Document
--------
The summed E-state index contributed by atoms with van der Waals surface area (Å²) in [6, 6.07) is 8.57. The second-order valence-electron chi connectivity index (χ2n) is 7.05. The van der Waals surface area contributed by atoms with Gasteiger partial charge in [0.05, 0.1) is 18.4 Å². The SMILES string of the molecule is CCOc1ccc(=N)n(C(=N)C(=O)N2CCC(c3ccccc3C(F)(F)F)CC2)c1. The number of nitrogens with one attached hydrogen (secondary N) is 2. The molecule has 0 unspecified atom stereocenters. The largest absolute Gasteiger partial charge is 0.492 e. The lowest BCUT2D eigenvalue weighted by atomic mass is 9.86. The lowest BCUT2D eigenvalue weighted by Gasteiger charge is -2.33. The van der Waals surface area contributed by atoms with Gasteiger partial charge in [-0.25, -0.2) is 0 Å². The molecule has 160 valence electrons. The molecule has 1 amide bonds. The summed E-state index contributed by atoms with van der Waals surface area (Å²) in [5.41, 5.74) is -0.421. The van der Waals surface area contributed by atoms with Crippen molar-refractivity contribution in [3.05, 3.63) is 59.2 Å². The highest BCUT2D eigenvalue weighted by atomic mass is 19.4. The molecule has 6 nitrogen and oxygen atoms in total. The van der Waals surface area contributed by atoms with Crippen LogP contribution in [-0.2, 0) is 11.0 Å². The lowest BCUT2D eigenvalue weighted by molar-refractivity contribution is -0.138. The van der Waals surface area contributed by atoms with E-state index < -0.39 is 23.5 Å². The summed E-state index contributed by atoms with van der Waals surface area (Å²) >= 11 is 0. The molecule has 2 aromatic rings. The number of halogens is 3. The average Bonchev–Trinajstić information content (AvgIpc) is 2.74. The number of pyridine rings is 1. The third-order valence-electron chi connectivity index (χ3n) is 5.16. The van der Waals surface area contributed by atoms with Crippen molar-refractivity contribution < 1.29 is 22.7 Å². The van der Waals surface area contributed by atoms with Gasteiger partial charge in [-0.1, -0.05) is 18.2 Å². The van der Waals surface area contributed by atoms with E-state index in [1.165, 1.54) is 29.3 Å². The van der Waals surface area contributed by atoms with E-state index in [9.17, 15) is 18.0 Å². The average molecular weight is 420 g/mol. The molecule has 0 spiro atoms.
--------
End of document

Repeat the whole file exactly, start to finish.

The summed E-state index contributed by atoms with van der Waals surface area (Å²) in [6, 6.07) is 8.57. The second-order valence-electron chi connectivity index (χ2n) is 7.05. The van der Waals surface area contributed by atoms with Gasteiger partial charge in [0.05, 0.1) is 18.4 Å². The SMILES string of the molecule is CCOc1ccc(=N)n(C(=N)C(=O)N2CCC(c3ccccc3C(F)(F)F)CC2)c1. The number of nitrogens with one attached hydrogen (secondary N) is 2. The molecule has 0 unspecified atom stereocenters. The largest absolute Gasteiger partial charge is 0.492 e. The lowest BCUT2D eigenvalue weighted by atomic mass is 9.86. The lowest BCUT2D eigenvalue weighted by Gasteiger charge is -2.33. The van der Waals surface area contributed by atoms with Gasteiger partial charge in [-0.25, -0.2) is 0 Å². The molecule has 160 valence electrons. The molecule has 1 amide bonds. The summed E-state index contributed by atoms with van der Waals surface area (Å²) in [5.41, 5.74) is -0.421. The van der Waals surface area contributed by atoms with Crippen molar-refractivity contribution in [3.05, 3.63) is 59.2 Å². The highest BCUT2D eigenvalue weighted by atomic mass is 19.4. The molecule has 6 nitrogen and oxygen atoms in total. The van der Waals surface area contributed by atoms with Crippen LogP contribution in [-0.2, 0) is 11.0 Å². The lowest BCUT2D eigenvalue weighted by molar-refractivity contribution is -0.138. The van der Waals surface area contributed by atoms with E-state index < -0.39 is 23.5 Å². The summed E-state index contributed by atoms with van der Waals surface area (Å²) >= 11 is 0. The molecule has 2 aromatic rings. The number of halogens is 3. The average Bonchev–Trinajstić information content (AvgIpc) is 2.74. The number of pyridine rings is 1. The third-order valence-electron chi connectivity index (χ3n) is 5.16. The van der Waals surface area contributed by atoms with Crippen molar-refractivity contribution < 1.29 is 22.7 Å². The van der Waals surface area contributed by atoms with Gasteiger partial charge in [-0.1, -0.05) is 18.2 Å². The van der Waals surface area contributed by atoms with E-state index in [1.165, 1.54) is 29.3 Å². The van der Waals surface area contributed by atoms with E-state index in [9.17, 15) is 18.0 Å². The average molecular weight is 420 g/mol. The molecule has 0 spiro atoms.